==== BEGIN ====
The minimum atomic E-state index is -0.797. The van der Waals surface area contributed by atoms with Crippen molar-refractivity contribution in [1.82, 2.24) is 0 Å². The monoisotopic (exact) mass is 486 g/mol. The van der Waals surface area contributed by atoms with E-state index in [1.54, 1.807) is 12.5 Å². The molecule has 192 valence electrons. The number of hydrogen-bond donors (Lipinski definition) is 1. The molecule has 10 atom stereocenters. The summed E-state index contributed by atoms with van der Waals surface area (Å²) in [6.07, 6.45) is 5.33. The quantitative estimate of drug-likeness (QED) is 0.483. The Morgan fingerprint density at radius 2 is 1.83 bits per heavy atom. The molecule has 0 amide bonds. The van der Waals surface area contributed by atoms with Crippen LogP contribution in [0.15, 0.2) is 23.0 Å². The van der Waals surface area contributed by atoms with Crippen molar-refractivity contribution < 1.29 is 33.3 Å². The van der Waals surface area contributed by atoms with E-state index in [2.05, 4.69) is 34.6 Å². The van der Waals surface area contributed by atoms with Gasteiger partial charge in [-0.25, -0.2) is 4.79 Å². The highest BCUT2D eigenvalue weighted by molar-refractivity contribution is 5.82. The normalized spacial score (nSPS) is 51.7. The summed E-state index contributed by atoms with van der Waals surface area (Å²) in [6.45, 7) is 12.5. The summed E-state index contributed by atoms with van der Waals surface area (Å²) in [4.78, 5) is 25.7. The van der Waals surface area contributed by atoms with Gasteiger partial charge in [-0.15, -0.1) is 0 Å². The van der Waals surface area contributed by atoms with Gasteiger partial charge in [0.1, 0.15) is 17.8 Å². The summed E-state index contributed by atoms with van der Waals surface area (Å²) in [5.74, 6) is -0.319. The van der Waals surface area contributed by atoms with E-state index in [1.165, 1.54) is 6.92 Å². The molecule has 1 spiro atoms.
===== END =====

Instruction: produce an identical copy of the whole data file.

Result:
The minimum atomic E-state index is -0.797. The van der Waals surface area contributed by atoms with Crippen molar-refractivity contribution in [1.82, 2.24) is 0 Å². The monoisotopic (exact) mass is 486 g/mol. The van der Waals surface area contributed by atoms with E-state index in [1.54, 1.807) is 12.5 Å². The molecule has 192 valence electrons. The number of hydrogen-bond donors (Lipinski definition) is 1. The molecule has 10 atom stereocenters. The summed E-state index contributed by atoms with van der Waals surface area (Å²) in [6.07, 6.45) is 5.33. The quantitative estimate of drug-likeness (QED) is 0.483. The Morgan fingerprint density at radius 2 is 1.83 bits per heavy atom. The molecule has 0 amide bonds. The van der Waals surface area contributed by atoms with Crippen LogP contribution in [0.15, 0.2) is 23.0 Å². The van der Waals surface area contributed by atoms with Crippen molar-refractivity contribution < 1.29 is 33.3 Å². The van der Waals surface area contributed by atoms with E-state index in [2.05, 4.69) is 34.6 Å². The van der Waals surface area contributed by atoms with Gasteiger partial charge in [-0.25, -0.2) is 4.79 Å². The highest BCUT2D eigenvalue weighted by molar-refractivity contribution is 5.82. The normalized spacial score (nSPS) is 51.7. The summed E-state index contributed by atoms with van der Waals surface area (Å²) in [6.45, 7) is 12.5. The summed E-state index contributed by atoms with van der Waals surface area (Å²) in [4.78, 5) is 25.7. The van der Waals surface area contributed by atoms with Gasteiger partial charge in [-0.15, -0.1) is 0 Å². The van der Waals surface area contributed by atoms with Gasteiger partial charge in [0.1, 0.15) is 17.8 Å². The summed E-state index contributed by atoms with van der Waals surface area (Å²) in [5.74, 6) is -0.319. The van der Waals surface area contributed by atoms with E-state index in [1.165, 1.54) is 6.92 Å². The molecule has 1 spiro atoms.